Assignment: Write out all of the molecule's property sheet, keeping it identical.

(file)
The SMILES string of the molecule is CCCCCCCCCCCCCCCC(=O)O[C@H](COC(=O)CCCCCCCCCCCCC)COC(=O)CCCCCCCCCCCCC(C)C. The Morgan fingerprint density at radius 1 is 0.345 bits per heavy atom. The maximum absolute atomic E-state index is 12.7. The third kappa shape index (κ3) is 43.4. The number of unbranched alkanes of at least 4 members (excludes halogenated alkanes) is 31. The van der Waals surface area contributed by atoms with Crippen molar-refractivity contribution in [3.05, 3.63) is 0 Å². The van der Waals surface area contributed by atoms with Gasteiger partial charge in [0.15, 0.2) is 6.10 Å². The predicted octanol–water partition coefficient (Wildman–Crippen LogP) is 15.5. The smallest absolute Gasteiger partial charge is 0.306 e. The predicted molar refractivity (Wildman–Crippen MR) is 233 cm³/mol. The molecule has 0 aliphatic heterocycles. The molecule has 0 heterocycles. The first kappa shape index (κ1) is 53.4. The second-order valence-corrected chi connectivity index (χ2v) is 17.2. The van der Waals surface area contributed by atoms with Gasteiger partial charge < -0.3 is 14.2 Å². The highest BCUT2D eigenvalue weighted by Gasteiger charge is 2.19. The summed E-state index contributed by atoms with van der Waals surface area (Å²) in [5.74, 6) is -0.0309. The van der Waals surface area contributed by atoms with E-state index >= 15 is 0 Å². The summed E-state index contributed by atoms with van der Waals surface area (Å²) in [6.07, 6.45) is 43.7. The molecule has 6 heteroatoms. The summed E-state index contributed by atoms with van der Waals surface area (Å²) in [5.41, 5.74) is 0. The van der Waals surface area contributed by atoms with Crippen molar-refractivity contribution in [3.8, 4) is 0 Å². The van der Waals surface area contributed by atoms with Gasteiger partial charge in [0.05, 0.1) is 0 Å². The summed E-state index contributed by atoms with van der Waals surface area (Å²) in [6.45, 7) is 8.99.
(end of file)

The SMILES string of the molecule is CCCCCCCCCCCCCCCC(=O)O[C@H](COC(=O)CCCCCCCCCCCCC)COC(=O)CCCCCCCCCCCCC(C)C. The Morgan fingerprint density at radius 1 is 0.345 bits per heavy atom. The maximum absolute atomic E-state index is 12.7. The third kappa shape index (κ3) is 43.4. The number of unbranched alkanes of at least 4 members (excludes halogenated alkanes) is 31. The van der Waals surface area contributed by atoms with Crippen molar-refractivity contribution in [3.05, 3.63) is 0 Å². The van der Waals surface area contributed by atoms with Gasteiger partial charge in [0.15, 0.2) is 6.10 Å². The predicted octanol–water partition coefficient (Wildman–Crippen LogP) is 15.5. The smallest absolute Gasteiger partial charge is 0.306 e. The predicted molar refractivity (Wildman–Crippen MR) is 233 cm³/mol. The molecule has 0 aliphatic heterocycles. The molecule has 0 heterocycles. The first kappa shape index (κ1) is 53.4. The second-order valence-corrected chi connectivity index (χ2v) is 17.2. The van der Waals surface area contributed by atoms with Gasteiger partial charge < -0.3 is 14.2 Å². The highest BCUT2D eigenvalue weighted by Gasteiger charge is 2.19. The summed E-state index contributed by atoms with van der Waals surface area (Å²) in [5.74, 6) is -0.0309. The van der Waals surface area contributed by atoms with E-state index >= 15 is 0 Å². The summed E-state index contributed by atoms with van der Waals surface area (Å²) in [6.07, 6.45) is 43.7. The molecule has 6 heteroatoms. The summed E-state index contributed by atoms with van der Waals surface area (Å²) in [5.41, 5.74) is 0. The van der Waals surface area contributed by atoms with Crippen molar-refractivity contribution in [3.8, 4) is 0 Å². The van der Waals surface area contributed by atoms with Gasteiger partial charge in [0.05, 0.1) is 0 Å². The summed E-state index contributed by atoms with van der Waals surface area (Å²) in [6.45, 7) is 8.99.